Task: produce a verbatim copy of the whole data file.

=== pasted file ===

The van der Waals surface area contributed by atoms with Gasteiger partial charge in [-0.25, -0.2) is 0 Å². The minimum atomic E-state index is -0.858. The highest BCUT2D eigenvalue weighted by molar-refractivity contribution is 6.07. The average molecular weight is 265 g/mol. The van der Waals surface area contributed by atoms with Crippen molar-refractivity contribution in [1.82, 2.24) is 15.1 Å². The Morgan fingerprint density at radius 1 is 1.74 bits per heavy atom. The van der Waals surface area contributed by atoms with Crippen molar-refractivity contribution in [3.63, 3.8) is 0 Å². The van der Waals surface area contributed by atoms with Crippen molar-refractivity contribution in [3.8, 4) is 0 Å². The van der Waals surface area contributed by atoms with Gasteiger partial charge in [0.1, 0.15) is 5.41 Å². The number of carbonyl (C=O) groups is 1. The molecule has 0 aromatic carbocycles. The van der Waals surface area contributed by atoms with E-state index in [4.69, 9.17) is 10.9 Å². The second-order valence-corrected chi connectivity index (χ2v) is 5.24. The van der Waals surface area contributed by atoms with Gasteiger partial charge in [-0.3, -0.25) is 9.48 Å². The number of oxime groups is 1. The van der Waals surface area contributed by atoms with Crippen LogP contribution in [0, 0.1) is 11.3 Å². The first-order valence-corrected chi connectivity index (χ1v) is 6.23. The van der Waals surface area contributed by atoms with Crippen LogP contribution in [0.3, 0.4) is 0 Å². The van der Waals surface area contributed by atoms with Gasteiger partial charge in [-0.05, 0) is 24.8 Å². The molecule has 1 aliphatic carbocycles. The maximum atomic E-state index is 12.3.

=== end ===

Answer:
The van der Waals surface area contributed by atoms with Gasteiger partial charge in [-0.25, -0.2) is 0 Å². The minimum atomic E-state index is -0.858. The highest BCUT2D eigenvalue weighted by molar-refractivity contribution is 6.07. The average molecular weight is 265 g/mol. The van der Waals surface area contributed by atoms with Crippen molar-refractivity contribution in [1.82, 2.24) is 15.1 Å². The Morgan fingerprint density at radius 1 is 1.74 bits per heavy atom. The van der Waals surface area contributed by atoms with Crippen molar-refractivity contribution in [3.63, 3.8) is 0 Å². The van der Waals surface area contributed by atoms with Crippen molar-refractivity contribution in [3.8, 4) is 0 Å². The van der Waals surface area contributed by atoms with Gasteiger partial charge in [0.1, 0.15) is 5.41 Å². The number of carbonyl (C=O) groups is 1. The molecule has 0 aromatic carbocycles. The van der Waals surface area contributed by atoms with E-state index in [4.69, 9.17) is 10.9 Å². The second-order valence-corrected chi connectivity index (χ2v) is 5.24. The van der Waals surface area contributed by atoms with Gasteiger partial charge in [-0.3, -0.25) is 9.48 Å². The number of oxime groups is 1. The van der Waals surface area contributed by atoms with Crippen LogP contribution in [0, 0.1) is 11.3 Å². The first-order valence-corrected chi connectivity index (χ1v) is 6.23. The van der Waals surface area contributed by atoms with Crippen LogP contribution in [0.3, 0.4) is 0 Å². The van der Waals surface area contributed by atoms with Gasteiger partial charge in [-0.05, 0) is 24.8 Å². The molecule has 1 aliphatic carbocycles. The maximum atomic E-state index is 12.3.